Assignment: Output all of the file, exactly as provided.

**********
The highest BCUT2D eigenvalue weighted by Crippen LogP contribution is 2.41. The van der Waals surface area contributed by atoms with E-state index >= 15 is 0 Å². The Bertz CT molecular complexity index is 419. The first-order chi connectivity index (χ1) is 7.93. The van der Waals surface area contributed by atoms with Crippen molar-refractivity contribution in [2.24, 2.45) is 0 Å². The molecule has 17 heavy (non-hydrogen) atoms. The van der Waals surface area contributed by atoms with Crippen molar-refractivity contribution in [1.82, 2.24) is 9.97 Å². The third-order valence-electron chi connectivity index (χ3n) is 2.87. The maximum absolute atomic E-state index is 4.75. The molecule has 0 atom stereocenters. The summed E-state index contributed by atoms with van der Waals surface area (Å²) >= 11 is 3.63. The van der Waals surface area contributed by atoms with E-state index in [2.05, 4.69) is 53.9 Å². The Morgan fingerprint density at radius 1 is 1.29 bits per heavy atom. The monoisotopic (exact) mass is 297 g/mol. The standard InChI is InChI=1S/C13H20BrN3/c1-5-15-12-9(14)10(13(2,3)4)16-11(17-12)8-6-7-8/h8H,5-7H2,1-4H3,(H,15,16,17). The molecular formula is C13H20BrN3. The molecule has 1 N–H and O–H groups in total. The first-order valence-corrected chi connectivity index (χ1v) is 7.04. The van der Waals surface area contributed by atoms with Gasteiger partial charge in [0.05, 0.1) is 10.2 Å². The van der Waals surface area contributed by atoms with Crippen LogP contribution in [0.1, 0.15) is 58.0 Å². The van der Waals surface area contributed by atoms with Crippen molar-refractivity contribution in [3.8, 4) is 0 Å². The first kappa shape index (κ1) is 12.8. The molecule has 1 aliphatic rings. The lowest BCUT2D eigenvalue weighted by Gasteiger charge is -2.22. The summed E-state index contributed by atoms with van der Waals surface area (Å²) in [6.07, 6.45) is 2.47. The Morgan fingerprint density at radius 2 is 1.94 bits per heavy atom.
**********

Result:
The highest BCUT2D eigenvalue weighted by Crippen LogP contribution is 2.41. The van der Waals surface area contributed by atoms with E-state index >= 15 is 0 Å². The Bertz CT molecular complexity index is 419. The first-order chi connectivity index (χ1) is 7.93. The van der Waals surface area contributed by atoms with Crippen molar-refractivity contribution in [2.24, 2.45) is 0 Å². The molecule has 17 heavy (non-hydrogen) atoms. The van der Waals surface area contributed by atoms with Crippen molar-refractivity contribution in [1.82, 2.24) is 9.97 Å². The third-order valence-electron chi connectivity index (χ3n) is 2.87. The maximum absolute atomic E-state index is 4.75. The molecule has 0 atom stereocenters. The summed E-state index contributed by atoms with van der Waals surface area (Å²) >= 11 is 3.63. The van der Waals surface area contributed by atoms with E-state index in [2.05, 4.69) is 53.9 Å². The Morgan fingerprint density at radius 1 is 1.29 bits per heavy atom. The monoisotopic (exact) mass is 297 g/mol. The standard InChI is InChI=1S/C13H20BrN3/c1-5-15-12-9(14)10(13(2,3)4)16-11(17-12)8-6-7-8/h8H,5-7H2,1-4H3,(H,15,16,17). The molecular formula is C13H20BrN3. The molecule has 1 N–H and O–H groups in total. The first-order valence-corrected chi connectivity index (χ1v) is 7.04. The van der Waals surface area contributed by atoms with Gasteiger partial charge in [0.05, 0.1) is 10.2 Å². The van der Waals surface area contributed by atoms with Crippen LogP contribution in [0.1, 0.15) is 58.0 Å². The van der Waals surface area contributed by atoms with Crippen molar-refractivity contribution in [3.8, 4) is 0 Å². The first kappa shape index (κ1) is 12.8. The molecule has 1 aliphatic rings. The lowest BCUT2D eigenvalue weighted by Gasteiger charge is -2.22. The summed E-state index contributed by atoms with van der Waals surface area (Å²) in [6.07, 6.45) is 2.47. The Morgan fingerprint density at radius 2 is 1.94 bits per heavy atom.